A major Princeton University study concluded the U.S. functions neither as “republic” nor “democracy” but as an oligarchy for the better part of 50 years.
An oligarchy is a form of government controlled by a small group of people who have most of the power. In 1700s England, that small group was the aristocracy — distinguished by nobility, wealth, and family ties.
Similar government forms, such as plutocracy, also involve rule by the few; the difference is that an oligarchy has the additional and unsavory connotation of corruption. That’s not opinion; Webster’s Dictionary defines oligarchy as "a government in which a small group exercises control especially for corrupt and selfish purposes."
Using American laws and policies since 1981 in a results-oriented analysis, researchers at Princeton and Northwestern universities issued the 2014 report, “Testing Theories of American Politics: Elites, Interest Groups, and Average Citizens” to empirically assess the U.S. political system.
Comparing how much American policies and laws matched the expressed preferences of the rich, industries, special interests and the common citizens, they found (with some overlap of interests):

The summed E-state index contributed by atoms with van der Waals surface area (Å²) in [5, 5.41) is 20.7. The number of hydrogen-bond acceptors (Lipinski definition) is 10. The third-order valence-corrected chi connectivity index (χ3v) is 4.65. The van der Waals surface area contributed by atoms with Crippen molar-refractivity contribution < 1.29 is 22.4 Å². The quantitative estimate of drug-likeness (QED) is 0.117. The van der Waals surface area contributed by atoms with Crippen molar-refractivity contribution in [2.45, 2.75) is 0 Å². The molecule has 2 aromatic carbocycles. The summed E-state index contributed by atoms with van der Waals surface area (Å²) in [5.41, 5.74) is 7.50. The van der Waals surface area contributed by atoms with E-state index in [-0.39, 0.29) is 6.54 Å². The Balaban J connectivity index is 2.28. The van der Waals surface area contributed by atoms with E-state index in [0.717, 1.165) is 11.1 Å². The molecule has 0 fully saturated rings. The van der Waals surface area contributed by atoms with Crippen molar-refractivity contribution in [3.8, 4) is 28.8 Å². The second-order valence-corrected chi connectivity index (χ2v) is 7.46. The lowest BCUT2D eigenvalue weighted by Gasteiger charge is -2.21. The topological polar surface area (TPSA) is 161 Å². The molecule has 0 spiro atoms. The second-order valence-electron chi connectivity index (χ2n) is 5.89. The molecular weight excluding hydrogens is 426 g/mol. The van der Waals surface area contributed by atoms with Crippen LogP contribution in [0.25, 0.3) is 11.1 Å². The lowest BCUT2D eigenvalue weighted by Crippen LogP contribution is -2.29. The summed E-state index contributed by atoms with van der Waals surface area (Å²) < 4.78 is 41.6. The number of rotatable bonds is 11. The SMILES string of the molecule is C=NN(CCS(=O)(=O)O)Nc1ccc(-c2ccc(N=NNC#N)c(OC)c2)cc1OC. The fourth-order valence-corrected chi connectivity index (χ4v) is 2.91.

Wealthiest (top percent of income) 78 percent match; business groups, 43 percent; special interest groups, 24 percent; and citizens, 5 percent.
Once more: For average American voters, only a 5 percent match of their preferences with policies and laws since 1981.
Simply put, the American masses — who should be the heart of a free nation and have the most influence — have little to no effective influence on policy. The report’s summary states:
“Economic (wealthy) elites and organized groups representing business interests have substantial independent impacts on U.S. government policy, while average citizens and mass-based interest groups have little or no independent influence.”
Let that sink in. The report confirmed that government, at least from 1981 forward, does not represent the interests of the majority of its citizens, but is instead heavily influenced by those of the richest and most economically powerful — according to the mismatch of its own laws and policies enacted in that period, and against the expressed wishes of its citizen majorities. Looking at the percentages, their interests don’t align with the rest of us.